Introduction to the Practice of Intl Commercial Arbitration (LAW-789S-001)
Stacie I. Strong
This course is part of the Arbitration Summer Courses. Exam: The exam is a 24-hour take-home test. Students may download the exams the day after the last class of the course has taken place. The exam will be available online until July 15, 2019 (5:00pm DC Time) at MyWCL. Participants are not required to stay in DC to submit the exam. Paper Option: Professors are generally open to accept a written paper in lieu of the exam. If interested in this option, please send an email to firstname.lastname@example.org. Certificate: Student Participants must take at least 3 seminars to receive a certificate of completion. Please search the courses under “type” ICA or go to https://www.wcl.american.edu/impact/initiatives-programs/arbitration/ Registration: No special application is required for WCL students. Please enroll through your my.american.edu account. Registration will open at the end of March, 2019. Contact Information: (202) 274-4321 | email@example.com | Suite Y360 A
This is a one-credit course offered in the context of the International Arbitration Summer Session. The course will provide a general overview of international commercial arbitration focusing on the following key issues: general explanation of the different institutions and rules of arbitration, institutional and ad-hoc arbitration, when to arbitrate and when to litigate, how to draft an arbitration clause, jurisdiction and role of arbitration tribunal, and regulation of the arbitration process and enforcement of arbitral awards.
Textbooks and Other Materials
The textbook information on this page was provided by the instructor. Students should use this information when considering purchases from the AU Campus Store or other vendors. Students may check to determine if books are currently available for purchase online.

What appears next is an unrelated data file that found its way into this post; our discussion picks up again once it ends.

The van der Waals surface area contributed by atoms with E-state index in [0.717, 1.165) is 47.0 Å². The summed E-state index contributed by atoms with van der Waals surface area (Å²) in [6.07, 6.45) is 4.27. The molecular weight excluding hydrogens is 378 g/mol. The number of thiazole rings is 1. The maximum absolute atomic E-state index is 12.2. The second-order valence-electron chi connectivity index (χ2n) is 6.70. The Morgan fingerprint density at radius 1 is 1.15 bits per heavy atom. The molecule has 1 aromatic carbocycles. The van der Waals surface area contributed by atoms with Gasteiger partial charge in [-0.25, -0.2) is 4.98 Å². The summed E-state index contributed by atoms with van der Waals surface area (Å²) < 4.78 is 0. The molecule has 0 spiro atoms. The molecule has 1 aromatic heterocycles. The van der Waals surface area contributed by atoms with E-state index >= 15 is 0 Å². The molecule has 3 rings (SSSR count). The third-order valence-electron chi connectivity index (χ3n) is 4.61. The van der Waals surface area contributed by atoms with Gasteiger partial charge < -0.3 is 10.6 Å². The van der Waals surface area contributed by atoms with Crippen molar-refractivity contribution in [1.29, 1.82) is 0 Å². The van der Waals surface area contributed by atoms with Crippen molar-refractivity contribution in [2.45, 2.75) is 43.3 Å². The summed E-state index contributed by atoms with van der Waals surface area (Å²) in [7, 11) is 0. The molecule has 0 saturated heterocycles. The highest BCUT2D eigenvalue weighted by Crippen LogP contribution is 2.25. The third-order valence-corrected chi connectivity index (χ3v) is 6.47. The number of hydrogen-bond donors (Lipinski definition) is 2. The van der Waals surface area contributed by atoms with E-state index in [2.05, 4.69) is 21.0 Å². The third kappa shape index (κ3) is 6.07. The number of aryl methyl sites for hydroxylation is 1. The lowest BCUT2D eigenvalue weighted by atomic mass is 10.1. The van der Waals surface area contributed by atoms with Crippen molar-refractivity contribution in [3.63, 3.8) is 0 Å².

Class Materials: Class materials are posted in MyWCL after spring courses end. The Center provides class materials in an electronic format two weeks before the session begins. Please send an email to firstname.lastname@example.org for more information.
First Class Readings
• What is arbitration? • Other dispute resolution options • Aims of arbitration • Institutional versus ad hoc arbitration • Elements of an arbitration agreement • Drafting an international arbitration clause. Pre-class: Born, §§1.01-1.02; 1.04-1.07; 3.01 Strong, pp. 2-36 Dillenz Read fact pattern scenario 1 (all fact pattern material is appended to this syllabus) Gary B. Born, International Arbitration: Law and Practice (2d ed., 2016) Note: Mr. Born has written several books with similar titles, so make sure that you are using the correct text. The book, which is very reasonably priced for a student text and which is a good resource material to have on your desk, is available for purchase at the American University bookstore. Alternatively, you can review the various readings in electronic form through the Law School’s subscription to Kluwer.com. To access Kluwer: Go to http://wcl.american.libguides.com/az.php?a=k A to Z databases. Selecy K and go to Kluwer Arbitration
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